We were traveling in Calcutta and Rajasthan, both places in which the local culture tends to be more conservative. It was easy for me to dress modestly because it was literally winter, but if you’re struggling with the heat I recommend wearing light, breathable layers. Bring or buy a thin shawl to drape around your shoulders/cover your chest, and wear either longer skirts or loose-fitting pants.
I know, I know, the female body was not created for the male gaze and in a perfect world we could dress however we want and not give two fucks about what people think. But the fact of the matter is that there are certain customs in place when visiting other cultures, and in my opinion it’s worth making small, temporary adjustments to my behavior and habits in order to have a smooth experience when traveling in another country. Destabilizing the patriarchy is no doubt one of my main goals in life, but I’d rather not have to confront/lecture/fight people while I’m on vacation because they’re staring at my shoulders or chest. That being said, I bought a shit-ton of shawls and needed to wear them anyway.
Pay the few extra dollars for hotels and Airbnbs with good reviews. You want to be able to trust that you’re in a safe place with clean facilities, so think of the extra money you’re paying as a small premium for peace of mind. Most places in India are fairly cheap (if you’re not staying at the Taj) so you won’t have to worry about going broke for safe and clean accomodation. The most expensive hotel we stayed in was Nachana Haveli, owned by Jaisalmer’s royal family, and it was about $100 per night.
This is critical for women traveling alone. There are so many horror stories online about shady hotels and guest rooms, especially with female travelers. I know you are resilient and strong and #notallmen and I’m sure the majority of the people you encounter in India are well-meaning, but I don’t think the $20 you’ll probably save is worth the risk, even it has a small chance of happening.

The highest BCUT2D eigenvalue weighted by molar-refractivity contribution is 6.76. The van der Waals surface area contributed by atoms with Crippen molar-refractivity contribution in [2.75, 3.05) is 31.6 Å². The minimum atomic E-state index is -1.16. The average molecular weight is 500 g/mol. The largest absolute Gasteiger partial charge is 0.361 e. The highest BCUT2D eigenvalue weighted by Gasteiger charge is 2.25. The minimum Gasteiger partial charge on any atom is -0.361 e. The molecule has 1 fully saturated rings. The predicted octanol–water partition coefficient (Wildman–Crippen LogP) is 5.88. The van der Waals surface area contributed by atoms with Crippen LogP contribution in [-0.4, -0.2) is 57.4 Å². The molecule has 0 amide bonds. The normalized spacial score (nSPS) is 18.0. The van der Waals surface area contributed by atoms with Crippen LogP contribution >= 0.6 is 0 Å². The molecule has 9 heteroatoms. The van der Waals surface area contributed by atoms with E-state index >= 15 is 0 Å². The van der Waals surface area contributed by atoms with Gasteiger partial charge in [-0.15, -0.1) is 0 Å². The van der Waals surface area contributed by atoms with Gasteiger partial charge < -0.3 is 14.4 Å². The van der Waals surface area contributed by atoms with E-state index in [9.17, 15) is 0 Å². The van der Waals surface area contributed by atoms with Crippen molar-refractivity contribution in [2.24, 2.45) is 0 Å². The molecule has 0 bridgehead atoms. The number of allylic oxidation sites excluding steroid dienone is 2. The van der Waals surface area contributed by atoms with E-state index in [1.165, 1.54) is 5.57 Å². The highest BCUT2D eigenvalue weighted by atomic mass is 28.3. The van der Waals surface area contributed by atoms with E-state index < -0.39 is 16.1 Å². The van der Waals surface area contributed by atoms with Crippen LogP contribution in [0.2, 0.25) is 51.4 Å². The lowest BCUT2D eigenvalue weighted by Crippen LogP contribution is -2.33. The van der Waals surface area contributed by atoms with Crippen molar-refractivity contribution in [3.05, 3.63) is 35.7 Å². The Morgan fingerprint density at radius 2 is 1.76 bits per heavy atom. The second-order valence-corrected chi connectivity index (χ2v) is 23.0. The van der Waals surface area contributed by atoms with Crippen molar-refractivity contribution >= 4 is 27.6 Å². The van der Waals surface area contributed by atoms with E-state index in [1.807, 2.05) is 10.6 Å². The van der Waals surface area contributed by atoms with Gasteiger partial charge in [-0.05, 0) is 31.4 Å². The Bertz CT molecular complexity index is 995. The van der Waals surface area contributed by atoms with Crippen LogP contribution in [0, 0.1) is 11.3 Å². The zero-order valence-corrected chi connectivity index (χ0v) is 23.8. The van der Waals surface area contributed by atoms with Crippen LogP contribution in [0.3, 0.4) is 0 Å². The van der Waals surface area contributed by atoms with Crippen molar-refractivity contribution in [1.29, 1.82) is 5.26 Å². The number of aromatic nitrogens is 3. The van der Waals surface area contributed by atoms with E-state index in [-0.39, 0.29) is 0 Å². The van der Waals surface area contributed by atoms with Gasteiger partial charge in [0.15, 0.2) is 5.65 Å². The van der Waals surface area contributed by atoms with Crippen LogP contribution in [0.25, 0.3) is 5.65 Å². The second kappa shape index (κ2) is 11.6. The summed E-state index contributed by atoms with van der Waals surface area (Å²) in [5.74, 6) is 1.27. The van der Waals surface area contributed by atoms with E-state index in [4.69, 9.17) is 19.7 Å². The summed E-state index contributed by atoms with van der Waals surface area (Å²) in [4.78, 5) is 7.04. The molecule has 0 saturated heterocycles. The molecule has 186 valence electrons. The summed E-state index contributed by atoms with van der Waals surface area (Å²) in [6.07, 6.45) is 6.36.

If you’re on a tight budget, I highly recommend either traveling with friends or meeting other travelers and staying in hostels or apartments with them. I’m in a group on Facebook of female travelers where we post about past and future travels, and it’s a great place to look for hostel/adventure buddies!
Local sweet shop in Calcutta – the mishti doi, rasgullas, and cham chams are a must try!
When it comes to food: err on the side of caution and follow the white people. I know most travel blogs say to go where the locals go, and in most cases this is true. But in places like India, food preparation can make or break your trip. Go to places where you find a mix of locals and tourists. If you want to be extra safe, follow middle-aged tourists or traveling families (and yes, white people). They tend to be where the food is safe while still tasty, because the food preparation tends to use filtered water and will generally have higher standards. This is not to say that small restaurants or street food stands are all unhygienic. I’m sure that the vendors and cooks in these places follow health and sanitation standards, but the fact of the matter is that the local people who eat there have been doing so for a long time and have built immunity. Their stomachs can handle it.
Okay, okay, you are a wanderlusting travel nomad with an iron stomach and 2 months to kill in India. You want to eat like the locals do and experience everything that India has to offer you, including those enticing chaat stands on the corner of the street.
My biggest piece of advice would be to ease yourself into local cuisine: don’t go to the pani puri stand on your first day and chug the tamarind water. Instead, find places that are highly reviewed on TripAdvisor and Zomato by both locals and tourists, and make sure everything you eat is freshly made and hot.